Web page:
Removing impediments to the movement of goods and people around Africa is critical for economies to develop, according to a panel on the Future of
Trade at the World Economic Forum (WEF) on Africa in Cape Town, South Africa.
According to participants at the forum, just 12 percent of African countries’ total trade is within and the continent only accounts for 3 percent of value addition in global trade.
Because Africa’s economies are mostly small, regional collaboration is needed to justify the high cost of infrastructure spending to create regional value chains and to allow skills to move across borders, said Fatima Haram Acyl, commissioner for trade and industry, African Union, saying “we need to take a more holistic approach,” Michael Rake, chairman, BT Group, United Kingdom, and co-chair of the WEF on Africa, said the free movement of labour had benefited the European Union, but had also created political tensions between countries.
In his view, Yonov Frederick Agah, deputy director- general, World Trade Organisation (WTO), said “Africa needs to do more to integrate itself into the global trading system in an era where trade preferences are being eroded and competition is increasing.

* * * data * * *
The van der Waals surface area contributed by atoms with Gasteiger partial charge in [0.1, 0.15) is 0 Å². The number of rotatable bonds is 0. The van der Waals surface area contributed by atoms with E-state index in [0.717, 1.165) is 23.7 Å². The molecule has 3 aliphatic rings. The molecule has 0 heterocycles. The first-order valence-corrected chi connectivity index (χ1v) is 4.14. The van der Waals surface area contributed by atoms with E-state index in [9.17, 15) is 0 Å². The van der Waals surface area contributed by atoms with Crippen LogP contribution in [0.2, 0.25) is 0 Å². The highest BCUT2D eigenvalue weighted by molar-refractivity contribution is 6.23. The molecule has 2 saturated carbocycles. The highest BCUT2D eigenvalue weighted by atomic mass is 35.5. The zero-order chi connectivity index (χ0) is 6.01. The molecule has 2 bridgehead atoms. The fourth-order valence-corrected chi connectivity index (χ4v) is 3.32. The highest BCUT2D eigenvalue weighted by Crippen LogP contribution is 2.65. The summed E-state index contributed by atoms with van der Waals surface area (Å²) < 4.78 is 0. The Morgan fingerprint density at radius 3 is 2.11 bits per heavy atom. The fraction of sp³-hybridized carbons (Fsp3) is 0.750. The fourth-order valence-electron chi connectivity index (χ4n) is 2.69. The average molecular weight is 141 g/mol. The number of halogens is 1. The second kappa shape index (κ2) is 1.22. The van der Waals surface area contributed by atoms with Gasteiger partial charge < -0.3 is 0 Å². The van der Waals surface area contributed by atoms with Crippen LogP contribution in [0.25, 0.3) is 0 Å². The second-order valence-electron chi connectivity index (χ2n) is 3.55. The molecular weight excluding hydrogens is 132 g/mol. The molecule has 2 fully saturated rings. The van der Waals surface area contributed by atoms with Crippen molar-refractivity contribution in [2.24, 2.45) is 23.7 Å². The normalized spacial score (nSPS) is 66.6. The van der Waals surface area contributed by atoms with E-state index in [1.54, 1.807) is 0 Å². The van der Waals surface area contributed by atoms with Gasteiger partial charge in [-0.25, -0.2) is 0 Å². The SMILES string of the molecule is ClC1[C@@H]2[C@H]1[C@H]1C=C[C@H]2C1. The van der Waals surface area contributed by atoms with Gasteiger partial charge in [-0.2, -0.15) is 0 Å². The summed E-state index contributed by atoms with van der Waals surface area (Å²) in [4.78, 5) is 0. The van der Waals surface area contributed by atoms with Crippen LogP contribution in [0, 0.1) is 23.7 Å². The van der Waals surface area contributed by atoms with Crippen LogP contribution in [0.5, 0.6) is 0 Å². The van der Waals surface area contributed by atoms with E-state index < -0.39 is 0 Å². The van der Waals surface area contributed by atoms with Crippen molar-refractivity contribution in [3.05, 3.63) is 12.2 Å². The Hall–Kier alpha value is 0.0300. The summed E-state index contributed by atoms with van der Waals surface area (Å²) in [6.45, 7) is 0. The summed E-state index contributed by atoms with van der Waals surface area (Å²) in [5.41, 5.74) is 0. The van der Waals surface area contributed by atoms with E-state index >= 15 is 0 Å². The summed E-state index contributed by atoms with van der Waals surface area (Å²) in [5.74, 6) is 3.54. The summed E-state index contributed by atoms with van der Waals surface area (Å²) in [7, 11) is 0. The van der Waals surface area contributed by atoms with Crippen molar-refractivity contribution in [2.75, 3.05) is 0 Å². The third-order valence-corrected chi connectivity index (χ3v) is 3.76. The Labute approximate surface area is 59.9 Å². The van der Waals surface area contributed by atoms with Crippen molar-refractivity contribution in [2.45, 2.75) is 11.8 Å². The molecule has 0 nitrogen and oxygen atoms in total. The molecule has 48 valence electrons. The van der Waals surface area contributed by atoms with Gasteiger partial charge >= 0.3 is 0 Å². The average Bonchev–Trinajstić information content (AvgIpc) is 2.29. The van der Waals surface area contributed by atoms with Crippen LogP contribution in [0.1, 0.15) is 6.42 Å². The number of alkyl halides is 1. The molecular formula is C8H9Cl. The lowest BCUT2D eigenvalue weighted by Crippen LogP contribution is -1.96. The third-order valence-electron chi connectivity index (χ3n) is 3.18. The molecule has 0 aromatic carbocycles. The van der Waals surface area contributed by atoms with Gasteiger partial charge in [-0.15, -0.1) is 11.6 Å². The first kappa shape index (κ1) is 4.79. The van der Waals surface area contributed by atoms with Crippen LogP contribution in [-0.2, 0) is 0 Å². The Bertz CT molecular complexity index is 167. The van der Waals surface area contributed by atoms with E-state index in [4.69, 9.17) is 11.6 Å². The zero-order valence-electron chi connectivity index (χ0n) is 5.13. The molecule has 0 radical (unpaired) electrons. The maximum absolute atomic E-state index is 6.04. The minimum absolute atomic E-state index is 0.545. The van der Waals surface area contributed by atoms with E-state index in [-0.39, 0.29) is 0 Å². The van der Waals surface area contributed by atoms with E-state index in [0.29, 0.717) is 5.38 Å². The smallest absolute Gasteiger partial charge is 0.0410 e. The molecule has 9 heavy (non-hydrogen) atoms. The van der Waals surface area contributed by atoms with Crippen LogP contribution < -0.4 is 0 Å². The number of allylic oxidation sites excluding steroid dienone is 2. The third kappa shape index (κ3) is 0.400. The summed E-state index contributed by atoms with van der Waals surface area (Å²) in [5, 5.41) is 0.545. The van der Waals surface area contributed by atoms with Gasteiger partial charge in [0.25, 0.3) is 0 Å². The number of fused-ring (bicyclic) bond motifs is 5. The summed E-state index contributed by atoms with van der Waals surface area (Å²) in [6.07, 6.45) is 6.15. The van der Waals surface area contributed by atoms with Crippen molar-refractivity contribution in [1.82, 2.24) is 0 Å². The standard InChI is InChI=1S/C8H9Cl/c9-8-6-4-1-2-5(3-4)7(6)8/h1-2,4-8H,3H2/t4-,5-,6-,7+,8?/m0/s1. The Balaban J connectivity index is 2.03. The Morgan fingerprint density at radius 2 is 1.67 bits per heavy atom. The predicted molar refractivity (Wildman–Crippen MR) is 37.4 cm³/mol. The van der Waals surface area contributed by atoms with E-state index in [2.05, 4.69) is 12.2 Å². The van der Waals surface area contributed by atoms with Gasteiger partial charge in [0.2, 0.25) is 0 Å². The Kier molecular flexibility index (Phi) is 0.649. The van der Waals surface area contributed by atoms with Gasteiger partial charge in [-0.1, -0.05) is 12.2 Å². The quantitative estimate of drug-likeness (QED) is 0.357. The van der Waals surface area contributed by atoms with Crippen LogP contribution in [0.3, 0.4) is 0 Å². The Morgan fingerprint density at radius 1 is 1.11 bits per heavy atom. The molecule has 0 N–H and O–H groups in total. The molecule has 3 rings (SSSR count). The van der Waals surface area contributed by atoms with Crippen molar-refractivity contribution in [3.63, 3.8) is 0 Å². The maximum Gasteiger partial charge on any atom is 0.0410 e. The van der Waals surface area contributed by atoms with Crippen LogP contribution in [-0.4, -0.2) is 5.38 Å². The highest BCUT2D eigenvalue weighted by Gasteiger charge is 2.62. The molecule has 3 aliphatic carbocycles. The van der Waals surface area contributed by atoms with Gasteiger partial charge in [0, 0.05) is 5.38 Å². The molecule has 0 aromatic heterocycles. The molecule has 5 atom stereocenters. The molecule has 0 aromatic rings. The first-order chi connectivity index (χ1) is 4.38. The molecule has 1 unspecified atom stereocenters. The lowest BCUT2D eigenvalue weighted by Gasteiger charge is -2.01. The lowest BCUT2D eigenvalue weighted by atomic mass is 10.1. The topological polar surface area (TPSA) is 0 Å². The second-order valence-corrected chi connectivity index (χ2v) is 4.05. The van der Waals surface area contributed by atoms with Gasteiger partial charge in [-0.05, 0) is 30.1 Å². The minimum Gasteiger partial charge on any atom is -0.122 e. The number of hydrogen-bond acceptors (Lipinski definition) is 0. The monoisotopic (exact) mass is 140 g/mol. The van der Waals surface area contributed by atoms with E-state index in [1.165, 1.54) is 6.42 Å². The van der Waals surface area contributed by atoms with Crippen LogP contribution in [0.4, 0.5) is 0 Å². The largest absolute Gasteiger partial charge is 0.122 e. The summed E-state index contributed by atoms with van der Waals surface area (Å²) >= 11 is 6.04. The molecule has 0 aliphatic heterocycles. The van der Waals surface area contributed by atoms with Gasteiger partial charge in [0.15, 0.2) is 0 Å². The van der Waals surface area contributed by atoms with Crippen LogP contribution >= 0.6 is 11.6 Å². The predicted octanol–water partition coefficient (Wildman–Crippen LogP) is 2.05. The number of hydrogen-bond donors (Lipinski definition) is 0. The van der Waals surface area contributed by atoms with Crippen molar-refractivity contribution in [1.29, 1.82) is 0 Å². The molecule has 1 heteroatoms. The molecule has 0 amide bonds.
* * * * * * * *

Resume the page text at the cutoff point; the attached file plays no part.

This requires looking at the competitiveness of domestic environments, building infrastructure and managing external factors that have an impact on trade.”
It is critical that the Doha Round is finalised as it would make the trade environment more stable for Africa, he said. Also speaking, Jean-Louis Ekra, president/chairman, board of directors, African Export-Import Bank, Egypt, emphasised the need for African countries to add value to their exports.
For example, Africa’s cocoa producers cannot trade the commodity with one another, but they can process the cocoa and trade chocolate within the continent.
More than 1,250 participants took part in the 25th WEF on Africa in Cape Town, South Africa, which held between June 3 and 5.
The theme of the meeting was “Then and Now: Reimagining Africa’s Future.”